Newer variants of the coronavirus like Alpha and Delta are highly contagious, infecting far more people than the original virus. Two new studies offer a possible explanation: The virus is evolving to spread more efficiently through air.
The realization that the coronavirus is airborne indoors transformed efforts to contain the pandemic last year, igniting fiery debates about masks, social distancing and ventilation in public spaces.
Most researchers now agree that the coronavirus is mostly transmitted through large droplets that quickly sink to the floor and through much smaller ones, called aerosols, that can float over longer distances indoors and settle directly into the lungs, where the virus is most harmful.
The new studies don’t fundamentally change that view. But the findings signal the need for better masks in some situations, and indicate that the virus is changing in ways that make it more formidable.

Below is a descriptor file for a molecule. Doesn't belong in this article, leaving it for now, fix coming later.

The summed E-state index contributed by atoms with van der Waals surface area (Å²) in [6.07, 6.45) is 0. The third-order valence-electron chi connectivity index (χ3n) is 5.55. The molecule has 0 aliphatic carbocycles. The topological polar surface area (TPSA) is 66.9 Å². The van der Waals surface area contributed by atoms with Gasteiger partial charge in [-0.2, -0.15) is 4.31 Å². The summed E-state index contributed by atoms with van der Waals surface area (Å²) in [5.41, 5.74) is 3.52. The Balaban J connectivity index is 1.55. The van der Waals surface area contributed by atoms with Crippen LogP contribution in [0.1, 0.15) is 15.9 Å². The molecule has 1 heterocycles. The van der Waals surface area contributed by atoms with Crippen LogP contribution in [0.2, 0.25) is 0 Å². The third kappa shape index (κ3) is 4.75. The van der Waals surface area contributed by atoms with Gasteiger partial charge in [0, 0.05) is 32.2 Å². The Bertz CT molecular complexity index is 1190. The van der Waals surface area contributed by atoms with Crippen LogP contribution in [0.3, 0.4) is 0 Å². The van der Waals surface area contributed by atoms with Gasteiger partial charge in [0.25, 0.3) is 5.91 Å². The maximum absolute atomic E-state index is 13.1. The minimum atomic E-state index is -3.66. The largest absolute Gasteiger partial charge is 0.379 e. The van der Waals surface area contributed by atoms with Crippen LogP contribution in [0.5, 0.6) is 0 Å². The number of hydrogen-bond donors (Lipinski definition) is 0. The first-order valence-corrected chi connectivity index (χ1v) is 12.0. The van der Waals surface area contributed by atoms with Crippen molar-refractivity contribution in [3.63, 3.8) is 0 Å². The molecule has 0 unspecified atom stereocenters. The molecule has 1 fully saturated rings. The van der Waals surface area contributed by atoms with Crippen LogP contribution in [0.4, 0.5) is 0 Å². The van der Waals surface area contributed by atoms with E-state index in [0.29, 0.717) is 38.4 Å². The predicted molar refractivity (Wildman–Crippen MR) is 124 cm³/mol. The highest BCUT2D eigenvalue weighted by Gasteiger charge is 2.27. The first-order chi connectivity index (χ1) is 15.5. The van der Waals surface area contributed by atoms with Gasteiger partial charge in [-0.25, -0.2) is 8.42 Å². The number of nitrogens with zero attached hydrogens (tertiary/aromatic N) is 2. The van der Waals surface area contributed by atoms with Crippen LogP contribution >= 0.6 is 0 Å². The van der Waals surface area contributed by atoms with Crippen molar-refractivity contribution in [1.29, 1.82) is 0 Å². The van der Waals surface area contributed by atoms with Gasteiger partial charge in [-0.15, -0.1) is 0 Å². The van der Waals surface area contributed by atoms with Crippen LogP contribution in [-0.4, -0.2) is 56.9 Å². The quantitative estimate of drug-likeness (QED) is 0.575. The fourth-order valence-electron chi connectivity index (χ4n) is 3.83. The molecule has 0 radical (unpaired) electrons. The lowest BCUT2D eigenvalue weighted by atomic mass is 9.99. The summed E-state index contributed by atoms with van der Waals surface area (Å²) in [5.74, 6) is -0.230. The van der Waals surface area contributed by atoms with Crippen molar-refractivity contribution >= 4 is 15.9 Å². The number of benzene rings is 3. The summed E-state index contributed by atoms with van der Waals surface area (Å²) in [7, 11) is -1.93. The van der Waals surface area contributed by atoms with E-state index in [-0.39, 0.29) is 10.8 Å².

“This is not an Armageddon scenario,” said Vincent Munster, a virologist at the National Institute of Allergy and Infectious Diseases, who led one of the new studies. “It is like a modification of the virus to more efficient transmission, which is something I think we all kind of expected, and we now see it happening in real time.”
Dr. Munster’s team showed that small aerosols traveled much longer distances than larger droplets and the Alpha variant was much more likely to cause new infections via aerosol transmission. The second study found that people infected with Alpha exhaled about 43 times more virus into tiny aerosols than those infected with older variants.
The studies compared the Alpha variant with the original virus or other older variants. But the results may also explain why the Delta variant is so contagious — and why it displaced all other versions of the virus.
“It really indicates that the virus is evolving to become more efficient at transmitting through the air,” said Linsey Marr, an expert in airborne viruses at Virginia…